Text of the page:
• 27. 174 MICROBIOLOGY FOR NURSESMicroscopy Fluorescent antibody technique is useful for the rapid diagnosis of pertussis in respi-ratory secretion.Culture Laboratory diagnosis can be established by examination of samples from the upper respi-ratory tract during the early stage of the disease. Samples are plated onto BG medium/charcoalblood agar.Identification can be confirmed by the slide agglutination method.TreatmentErythromycin is the drug of choice but is useful only if initiated within first 10 days of the disease.Alternatively, tetracycline or cotrimoxazole may be used.Preventive MeasuresIsolation of infected patient is important in reducing the secondary attack rate. Primary preventioncan be achieved by the immunization of the infant with DPT vaccine (three doses) followed by abooster at 18–24 months. An acellular vaccine is also available.Legionnaire’s Disease Bacillus (Legionella pneumophila)Legionella is the causative agent of Legionnaire’s disease. It lives in the aquatic habitats and canbe isolated from water in airconditioning cooling tower and airconditioning condensate. It wasdiscovered in 1976 by CDC scientists who were investigating an epidemic of pneumonia amongPennsylvania State American Legion members attending a convention in Philadelphia.MorphologyIt is a Gram-negative bacterium with a tendency to form filaments.Culture CharacteristicsIt has fastidious growth requirement. It can be grown in the Freeley–Gorman (FG) medium.Colonies are tiny and appear in 4–10 days. Alternatively, buffered charcoal yeast extract (BCYE)agar may be used.Biochemical ReactionsIt is catalase positive and weakly oxidase positive. Other tests such as sugar fermentation arenegative.PathogenicityLegionella pneumophila gives rise to two distinct clinical patterns. One is the Legionnaire’s disease,which manifests primarily as a severe consolidated pneumonia. It may either be epidemic orsporadic. The second, milder form of illness is the Pontiac fever, which is characterized by fever,Chapter-25.indd 174Chapter-25.indd 174 5/30/2013 2:27:27 PM5/30/2013 2:27:27 PM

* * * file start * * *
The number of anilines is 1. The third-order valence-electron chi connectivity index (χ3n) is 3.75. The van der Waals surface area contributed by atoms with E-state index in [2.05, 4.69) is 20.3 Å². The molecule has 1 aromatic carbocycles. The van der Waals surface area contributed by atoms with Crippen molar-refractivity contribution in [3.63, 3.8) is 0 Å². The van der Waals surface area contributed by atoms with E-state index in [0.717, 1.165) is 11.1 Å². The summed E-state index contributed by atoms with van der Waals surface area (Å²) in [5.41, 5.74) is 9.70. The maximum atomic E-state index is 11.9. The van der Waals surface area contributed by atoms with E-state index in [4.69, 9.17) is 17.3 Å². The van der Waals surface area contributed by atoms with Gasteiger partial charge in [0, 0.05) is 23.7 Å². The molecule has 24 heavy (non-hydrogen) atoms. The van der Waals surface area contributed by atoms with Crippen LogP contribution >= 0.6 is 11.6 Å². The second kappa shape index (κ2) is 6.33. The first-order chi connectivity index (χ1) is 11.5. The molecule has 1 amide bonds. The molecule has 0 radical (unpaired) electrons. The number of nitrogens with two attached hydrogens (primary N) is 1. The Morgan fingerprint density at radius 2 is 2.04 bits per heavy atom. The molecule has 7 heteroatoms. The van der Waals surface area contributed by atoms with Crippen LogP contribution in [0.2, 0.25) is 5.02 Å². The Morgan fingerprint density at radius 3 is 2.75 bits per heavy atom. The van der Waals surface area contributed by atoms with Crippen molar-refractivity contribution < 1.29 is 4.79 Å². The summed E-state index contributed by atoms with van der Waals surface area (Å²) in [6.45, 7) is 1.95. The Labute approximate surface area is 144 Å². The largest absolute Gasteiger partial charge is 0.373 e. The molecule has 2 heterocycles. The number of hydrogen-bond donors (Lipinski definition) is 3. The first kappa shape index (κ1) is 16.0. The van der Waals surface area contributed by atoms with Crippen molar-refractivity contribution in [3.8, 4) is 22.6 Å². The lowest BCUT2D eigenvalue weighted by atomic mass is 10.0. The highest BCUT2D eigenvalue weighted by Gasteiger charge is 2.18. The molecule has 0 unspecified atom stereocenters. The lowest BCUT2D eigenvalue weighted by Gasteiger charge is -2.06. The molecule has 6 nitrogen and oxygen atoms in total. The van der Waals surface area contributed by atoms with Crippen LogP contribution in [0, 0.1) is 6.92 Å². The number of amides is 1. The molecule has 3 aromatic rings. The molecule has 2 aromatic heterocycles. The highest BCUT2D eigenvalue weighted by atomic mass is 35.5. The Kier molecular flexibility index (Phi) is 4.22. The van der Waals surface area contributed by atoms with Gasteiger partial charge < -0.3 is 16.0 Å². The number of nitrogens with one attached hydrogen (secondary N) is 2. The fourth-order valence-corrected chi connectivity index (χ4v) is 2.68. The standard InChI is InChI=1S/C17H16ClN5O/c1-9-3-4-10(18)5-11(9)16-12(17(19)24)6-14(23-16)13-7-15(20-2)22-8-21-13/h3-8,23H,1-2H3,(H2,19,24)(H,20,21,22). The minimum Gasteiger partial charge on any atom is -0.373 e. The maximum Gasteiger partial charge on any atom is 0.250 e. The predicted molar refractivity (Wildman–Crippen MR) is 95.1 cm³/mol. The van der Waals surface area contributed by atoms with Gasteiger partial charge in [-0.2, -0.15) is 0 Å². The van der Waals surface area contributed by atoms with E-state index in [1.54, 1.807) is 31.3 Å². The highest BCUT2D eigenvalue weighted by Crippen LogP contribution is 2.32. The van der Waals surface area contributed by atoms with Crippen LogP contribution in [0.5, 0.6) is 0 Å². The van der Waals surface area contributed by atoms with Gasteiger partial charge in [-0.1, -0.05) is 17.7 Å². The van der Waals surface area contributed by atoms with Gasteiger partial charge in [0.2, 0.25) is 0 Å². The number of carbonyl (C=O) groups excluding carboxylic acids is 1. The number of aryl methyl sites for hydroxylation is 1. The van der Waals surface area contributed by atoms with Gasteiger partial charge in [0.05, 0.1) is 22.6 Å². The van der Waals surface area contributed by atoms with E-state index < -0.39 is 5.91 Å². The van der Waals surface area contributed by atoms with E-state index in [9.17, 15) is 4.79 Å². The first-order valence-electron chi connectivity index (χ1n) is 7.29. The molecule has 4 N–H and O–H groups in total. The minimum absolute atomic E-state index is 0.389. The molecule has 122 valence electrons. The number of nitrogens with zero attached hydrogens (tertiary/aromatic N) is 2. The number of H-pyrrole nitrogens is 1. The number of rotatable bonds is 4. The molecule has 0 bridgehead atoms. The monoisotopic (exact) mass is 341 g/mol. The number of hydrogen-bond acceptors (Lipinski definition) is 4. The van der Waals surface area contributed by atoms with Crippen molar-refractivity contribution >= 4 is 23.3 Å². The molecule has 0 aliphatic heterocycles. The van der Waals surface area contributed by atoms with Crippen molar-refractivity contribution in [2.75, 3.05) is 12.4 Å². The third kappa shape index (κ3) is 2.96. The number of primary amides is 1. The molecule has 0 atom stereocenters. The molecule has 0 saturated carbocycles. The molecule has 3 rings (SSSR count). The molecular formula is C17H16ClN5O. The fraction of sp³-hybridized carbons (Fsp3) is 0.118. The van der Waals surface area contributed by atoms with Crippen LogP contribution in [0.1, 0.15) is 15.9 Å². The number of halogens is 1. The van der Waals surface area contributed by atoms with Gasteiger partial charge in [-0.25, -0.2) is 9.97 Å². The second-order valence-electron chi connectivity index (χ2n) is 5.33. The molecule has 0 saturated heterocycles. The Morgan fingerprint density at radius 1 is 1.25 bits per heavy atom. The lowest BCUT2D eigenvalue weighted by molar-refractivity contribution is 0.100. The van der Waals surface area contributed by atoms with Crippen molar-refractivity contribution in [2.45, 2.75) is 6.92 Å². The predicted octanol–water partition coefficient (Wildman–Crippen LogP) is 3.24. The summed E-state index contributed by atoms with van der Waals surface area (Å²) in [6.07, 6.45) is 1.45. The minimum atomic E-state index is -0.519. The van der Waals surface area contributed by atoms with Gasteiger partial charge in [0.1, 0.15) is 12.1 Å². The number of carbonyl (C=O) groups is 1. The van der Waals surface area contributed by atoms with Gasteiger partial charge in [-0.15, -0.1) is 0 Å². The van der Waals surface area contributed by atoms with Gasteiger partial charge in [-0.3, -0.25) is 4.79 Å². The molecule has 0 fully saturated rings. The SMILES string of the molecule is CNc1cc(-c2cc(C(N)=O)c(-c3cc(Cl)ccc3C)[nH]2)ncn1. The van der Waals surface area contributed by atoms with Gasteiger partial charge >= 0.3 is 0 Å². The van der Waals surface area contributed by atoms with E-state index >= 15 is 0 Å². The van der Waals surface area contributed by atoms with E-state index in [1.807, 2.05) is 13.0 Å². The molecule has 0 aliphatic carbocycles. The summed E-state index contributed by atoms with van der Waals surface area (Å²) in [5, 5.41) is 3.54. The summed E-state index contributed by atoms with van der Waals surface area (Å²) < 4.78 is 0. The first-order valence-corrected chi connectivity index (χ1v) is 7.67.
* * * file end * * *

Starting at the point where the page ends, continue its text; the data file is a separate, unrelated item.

• 28. THE BACILLI AND THE VIBRIOS 175myalgia and headache but no pneumonia. Immunocompromised patients and smokers are at anincreased risk of acquiring Legionnaire’s disease.Laboratory DiagnosisRapid diagnosis of Legionnaire’s disease can be done on respiratory tract secretions using the directfluorescent antibody (DFA) test. The sample can be cultured onto FG medium or BCYE agar. Theorganism can also be isolated from environmental samples. Serology plays an important part indiagnosis because of difficulties in culturing. Antigen detection in urine sample is a commonlyused method to establish diagnosis.TreatmentErythromycin has been found to be useful in the treatment of this infection.PreventionChlorination and heating of water, and cleaning can help control the multiplication of Legionellain water and airconditioning systems.Klebsiella sp. (Bacillus mucosus capsulatus)They are members of the family Enterobacteriaceae. It is the second most populous member ofthe aerobic bacterial flora (after Escherichia coli) of human intestine. The different species areKlebsiella pneumoniae, Klebsiella ozaenae and Klebsiella rhinoscleromatis (based on biochemicalreactions), and there are over 80 serotypes (based on capsular antigens).MorphologyKlebsiella sp. are Gram negative, nonmotile bacilli with a well-defined polysaccharide capsule.Culture CharacteristicsKlebsiella grows well on ordinary media at optimumtemperature of 37ºC in 18–24 hours. On MacConkey’sagar, the colonies appear large, mucoid and pink dueto lactose fermentation. They are recognized on culturemedia due to formation of characteristic mucoidcolonies, which is due to the secretion of loose solubleslime by bacteria (Fig. 25.4).Biochemical ReactionsThey ferment sugars (glucose, lactose, sucrose,mannitol) with production of acid and gas. They areurease positive, indole negative, methyl red (MR)negative, Voges–Proskauer (VP) positive and citratepositive (IMViC– –++). They are urease producers(positive).FIGURE 25.4 Klebsiella sp. onMacConkey’s agar.Chapter-25.indd 175Chapter-25.indd 175 5/30/2013 2:27:27 PM5/30/2013 2:27:27 PM